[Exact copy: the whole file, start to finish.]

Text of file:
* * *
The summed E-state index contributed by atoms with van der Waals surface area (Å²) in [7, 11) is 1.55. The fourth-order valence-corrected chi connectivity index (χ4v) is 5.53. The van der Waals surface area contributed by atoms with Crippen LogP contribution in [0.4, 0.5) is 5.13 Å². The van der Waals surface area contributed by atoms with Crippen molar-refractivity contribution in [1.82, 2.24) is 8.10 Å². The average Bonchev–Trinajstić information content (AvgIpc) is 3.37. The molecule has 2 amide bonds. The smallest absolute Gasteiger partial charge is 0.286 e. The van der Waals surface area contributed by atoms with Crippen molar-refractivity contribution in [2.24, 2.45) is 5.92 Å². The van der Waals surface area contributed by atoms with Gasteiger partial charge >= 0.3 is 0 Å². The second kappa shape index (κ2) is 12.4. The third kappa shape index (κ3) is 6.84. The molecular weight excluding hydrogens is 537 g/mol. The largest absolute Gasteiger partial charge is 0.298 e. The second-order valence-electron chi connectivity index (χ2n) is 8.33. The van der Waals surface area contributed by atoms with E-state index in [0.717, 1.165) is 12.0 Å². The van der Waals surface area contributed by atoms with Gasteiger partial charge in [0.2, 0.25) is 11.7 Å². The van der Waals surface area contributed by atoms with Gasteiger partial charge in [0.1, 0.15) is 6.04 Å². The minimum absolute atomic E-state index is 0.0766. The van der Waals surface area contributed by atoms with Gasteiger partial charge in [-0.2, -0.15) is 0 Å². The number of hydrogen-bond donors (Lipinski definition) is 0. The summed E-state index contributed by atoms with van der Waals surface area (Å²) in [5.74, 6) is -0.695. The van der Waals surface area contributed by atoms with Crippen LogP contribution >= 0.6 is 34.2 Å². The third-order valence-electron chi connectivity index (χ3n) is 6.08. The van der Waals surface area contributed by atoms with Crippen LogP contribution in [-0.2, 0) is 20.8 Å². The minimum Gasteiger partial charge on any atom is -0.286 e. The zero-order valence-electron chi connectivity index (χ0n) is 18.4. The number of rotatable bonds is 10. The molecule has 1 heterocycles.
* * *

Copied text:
The summed E-state index contributed by atoms with van der Waals surface area (Å²) in [7, 11) is 1.55. The fourth-order valence-corrected chi connectivity index (χ4v) is 5.53. The van der Waals surface area contributed by atoms with Crippen LogP contribution in [0.4, 0.5) is 5.13 Å². The van der Waals surface area contributed by atoms with Crippen molar-refractivity contribution in [1.82, 2.24) is 8.10 Å². The average Bonchev–Trinajstić information content (AvgIpc) is 3.37. The molecule has 2 amide bonds. The smallest absolute Gasteiger partial charge is 0.286 e. The van der Waals surface area contributed by atoms with Crippen molar-refractivity contribution in [2.24, 2.45) is 5.92 Å². The van der Waals surface area contributed by atoms with Gasteiger partial charge >= 0.3 is 0 Å². The second kappa shape index (κ2) is 12.4. The third kappa shape index (κ3) is 6.84. The molecular weight excluding hydrogens is 537 g/mol. The largest absolute Gasteiger partial charge is 0.298 e. The second-order valence-electron chi connectivity index (χ2n) is 8.33. The van der Waals surface area contributed by atoms with E-state index in [0.717, 1.165) is 12.0 Å². The van der Waals surface area contributed by atoms with Gasteiger partial charge in [0.2, 0.25) is 11.7 Å². The van der Waals surface area contributed by atoms with Gasteiger partial charge in [0.1, 0.15) is 6.04 Å². The minimum absolute atomic E-state index is 0.0766. The van der Waals surface area contributed by atoms with Gasteiger partial charge in [-0.2, -0.15) is 0 Å². The number of hydrogen-bond donors (Lipinski definition) is 0. The summed E-state index contributed by atoms with van der Waals surface area (Å²) in [5.74, 6) is -0.695. The van der Waals surface area contributed by atoms with Crippen LogP contribution >= 0.6 is 34.2 Å². The third-order valence-electron chi connectivity index (χ3n) is 6.08. The van der Waals surface area contributed by atoms with Crippen LogP contribution in [-0.2, 0) is 20.8 Å². The minimum Gasteiger partial charge on any atom is -0.286 e. The zero-order valence-electron chi connectivity index (χ0n) is 18.4. The number of rotatable bonds is 10. The molecule has 1 heterocycles.